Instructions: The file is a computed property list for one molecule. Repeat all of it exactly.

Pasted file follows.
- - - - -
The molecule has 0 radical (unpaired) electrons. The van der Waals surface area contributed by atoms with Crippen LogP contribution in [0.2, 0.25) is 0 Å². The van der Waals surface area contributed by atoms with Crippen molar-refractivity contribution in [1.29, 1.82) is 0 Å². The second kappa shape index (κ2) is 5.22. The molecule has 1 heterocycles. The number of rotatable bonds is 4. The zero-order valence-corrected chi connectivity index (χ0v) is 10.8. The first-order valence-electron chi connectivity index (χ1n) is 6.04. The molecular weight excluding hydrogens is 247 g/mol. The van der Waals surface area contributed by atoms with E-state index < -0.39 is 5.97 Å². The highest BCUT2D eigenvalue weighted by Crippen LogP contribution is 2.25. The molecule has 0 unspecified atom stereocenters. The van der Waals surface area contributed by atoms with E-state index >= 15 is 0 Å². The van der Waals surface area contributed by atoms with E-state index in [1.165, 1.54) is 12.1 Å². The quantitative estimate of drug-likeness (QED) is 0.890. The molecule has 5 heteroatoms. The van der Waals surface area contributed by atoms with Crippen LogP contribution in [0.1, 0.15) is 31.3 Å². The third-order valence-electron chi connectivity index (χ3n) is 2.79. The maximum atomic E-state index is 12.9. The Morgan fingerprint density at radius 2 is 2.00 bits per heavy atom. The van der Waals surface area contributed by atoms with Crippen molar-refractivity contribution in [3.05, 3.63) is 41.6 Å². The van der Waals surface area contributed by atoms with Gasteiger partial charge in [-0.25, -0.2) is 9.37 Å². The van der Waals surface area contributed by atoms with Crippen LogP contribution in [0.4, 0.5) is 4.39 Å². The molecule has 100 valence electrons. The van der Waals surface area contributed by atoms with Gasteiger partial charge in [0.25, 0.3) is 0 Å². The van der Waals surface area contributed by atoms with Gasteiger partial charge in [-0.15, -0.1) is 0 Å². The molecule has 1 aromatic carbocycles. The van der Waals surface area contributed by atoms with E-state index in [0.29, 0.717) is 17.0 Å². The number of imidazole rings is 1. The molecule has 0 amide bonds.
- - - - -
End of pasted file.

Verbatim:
The molecule has 0 radical (unpaired) electrons. The van der Waals surface area contributed by atoms with Crippen LogP contribution in [0.2, 0.25) is 0 Å². The van der Waals surface area contributed by atoms with Crippen molar-refractivity contribution in [1.29, 1.82) is 0 Å². The second kappa shape index (κ2) is 5.22. The molecule has 1 heterocycles. The number of rotatable bonds is 4. The zero-order valence-corrected chi connectivity index (χ0v) is 10.8. The first-order valence-electron chi connectivity index (χ1n) is 6.04. The molecular weight excluding hydrogens is 247 g/mol. The van der Waals surface area contributed by atoms with E-state index < -0.39 is 5.97 Å². The highest BCUT2D eigenvalue weighted by Crippen LogP contribution is 2.25. The molecule has 0 unspecified atom stereocenters. The van der Waals surface area contributed by atoms with E-state index >= 15 is 0 Å². The van der Waals surface area contributed by atoms with E-state index in [1.165, 1.54) is 12.1 Å². The quantitative estimate of drug-likeness (QED) is 0.890. The molecule has 5 heteroatoms. The van der Waals surface area contributed by atoms with Crippen LogP contribution in [0.1, 0.15) is 31.3 Å². The third-order valence-electron chi connectivity index (χ3n) is 2.79. The maximum atomic E-state index is 12.9. The Morgan fingerprint density at radius 2 is 2.00 bits per heavy atom. The van der Waals surface area contributed by atoms with Crippen molar-refractivity contribution in [3.05, 3.63) is 41.6 Å². The van der Waals surface area contributed by atoms with Gasteiger partial charge in [-0.25, -0.2) is 9.37 Å². The van der Waals surface area contributed by atoms with Crippen LogP contribution in [0.4, 0.5) is 4.39 Å². The molecule has 100 valence electrons. The van der Waals surface area contributed by atoms with Gasteiger partial charge in [0.25, 0.3) is 0 Å². The van der Waals surface area contributed by atoms with Gasteiger partial charge in [-0.15, -0.1) is 0 Å². The molecule has 1 aromatic carbocycles. The van der Waals surface area contributed by atoms with E-state index in [0.29, 0.717) is 17.0 Å². The number of imidazole rings is 1. The molecule has 0 amide bonds.